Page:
Christians abroad counting the cost

Christians abroad counting the cost

Christians abroad counting the cost

A spokesman for a ministry that helps people who suffer for claiming the name of Jesus says America's government is partially responsible for the trouble Afghan expatriates are having with finding refuge.

Former Ambassador Sam Brownback, who is now with Open Doors USA, says the media is largely ignoring Afghanistan and the plight of Christians who are fleeing the dangerous nation.

Brownback, Sam (Open Doors USA) Brownback

"Taliban are hunting people down that they found in the system that worked for western NGOs (non-governmental organizations), Christian NGOs that are there," Brownback relays. "Then you've got this starvation, depravation, lack of medicines that are there that are probably going to kill a lot more people than even the Taliban. It's really a dire situation."

Christians are still making their way out of the country, though in much smaller numbers. The big problem they face is getting countries to take them in as permanent refugees.

"We've had some countries like Brazil step up to be willing to take Christians and others that are fleeing Afghanistan. The United States needs to take more," the former ambassador submits. "This is a situation that in many respects we're responsible for."

The problem is compounded by the fact that so many of the nations that have allowed the refugees into their borders are only permitting them to stay a short time before they must find another host country or be deported.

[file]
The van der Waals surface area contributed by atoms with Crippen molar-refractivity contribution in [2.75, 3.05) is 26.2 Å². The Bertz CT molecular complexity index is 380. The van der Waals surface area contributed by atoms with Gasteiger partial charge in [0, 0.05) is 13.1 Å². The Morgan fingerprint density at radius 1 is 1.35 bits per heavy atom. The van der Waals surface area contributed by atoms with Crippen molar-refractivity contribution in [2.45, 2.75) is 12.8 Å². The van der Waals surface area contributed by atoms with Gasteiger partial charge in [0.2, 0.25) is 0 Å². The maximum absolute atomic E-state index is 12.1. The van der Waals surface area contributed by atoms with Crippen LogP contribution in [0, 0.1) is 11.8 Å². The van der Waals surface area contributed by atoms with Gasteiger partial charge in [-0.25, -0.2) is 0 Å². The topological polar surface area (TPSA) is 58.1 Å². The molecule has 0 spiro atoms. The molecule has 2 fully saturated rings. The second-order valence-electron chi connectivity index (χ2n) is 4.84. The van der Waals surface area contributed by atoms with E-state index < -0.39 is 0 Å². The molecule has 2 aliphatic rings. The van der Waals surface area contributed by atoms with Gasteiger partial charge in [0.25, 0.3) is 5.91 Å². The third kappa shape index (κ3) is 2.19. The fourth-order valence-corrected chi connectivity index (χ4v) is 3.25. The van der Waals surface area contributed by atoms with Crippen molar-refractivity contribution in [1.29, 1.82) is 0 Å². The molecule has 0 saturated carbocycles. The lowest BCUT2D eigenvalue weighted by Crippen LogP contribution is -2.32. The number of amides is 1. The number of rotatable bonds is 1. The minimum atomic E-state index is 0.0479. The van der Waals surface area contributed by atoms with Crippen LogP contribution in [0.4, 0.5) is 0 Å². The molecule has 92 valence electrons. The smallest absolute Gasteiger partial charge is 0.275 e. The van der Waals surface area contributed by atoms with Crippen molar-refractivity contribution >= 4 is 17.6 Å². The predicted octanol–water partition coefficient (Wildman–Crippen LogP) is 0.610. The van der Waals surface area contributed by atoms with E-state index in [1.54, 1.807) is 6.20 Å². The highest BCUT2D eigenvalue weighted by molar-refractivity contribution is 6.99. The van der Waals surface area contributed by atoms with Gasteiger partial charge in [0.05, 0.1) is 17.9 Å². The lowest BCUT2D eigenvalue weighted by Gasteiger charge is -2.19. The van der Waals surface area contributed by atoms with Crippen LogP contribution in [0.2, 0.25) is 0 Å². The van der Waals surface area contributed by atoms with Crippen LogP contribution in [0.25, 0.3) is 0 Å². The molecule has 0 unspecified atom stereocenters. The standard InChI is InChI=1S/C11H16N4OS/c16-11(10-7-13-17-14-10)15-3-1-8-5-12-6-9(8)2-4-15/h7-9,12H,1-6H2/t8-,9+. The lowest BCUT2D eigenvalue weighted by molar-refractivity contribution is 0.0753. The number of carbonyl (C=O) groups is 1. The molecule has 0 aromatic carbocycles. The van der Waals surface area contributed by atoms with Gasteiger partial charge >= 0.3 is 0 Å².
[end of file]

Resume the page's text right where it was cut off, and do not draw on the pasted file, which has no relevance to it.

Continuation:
Meanwhile, the president of an international human rights organization that "helps those who are persecuted for their faith in Jesus Christ" says Christians and other religious groups in Southeast Asia are facing extreme persecution.

Wendy Wright of Christian Freedom International (CFI) says the government of Burma has sent its military on a shoot-to-kill mission in an area of the country that is majority Christian, including the "Karen" minority groups, in an effort to eradicate non-Buddhists.

Wright, Wendy (CFI) Wright

"Right now the Burmese military is attacking villages," Wright reports. "There was a massacre on Christmas Eve. It's estimated 35 people were killed in this massacre. Their bodies were charred beyond recognition."

The location is very near CFI's Victory Bible Academy.

"Our students during December would be doing mission trips into Burma, but because of COVID and because of the violence occurring in Burma, they were not allowed to go in," Wright details. "As it turns out, though, these refugees are now flooding to the area where our school is."

Christian Freedom International already has students responding to very serious needs of thousands of refugees.

"Victory Bible Academy is helping," the CFI president asserts. "Right now our staff and our students are providing hot meals, clothes, water, [and] blankets, and we want to and need to continue to do more."

Burma's military has cut off supply lines to thousands of families, which makes the aid CFI and its school are providing all the more important.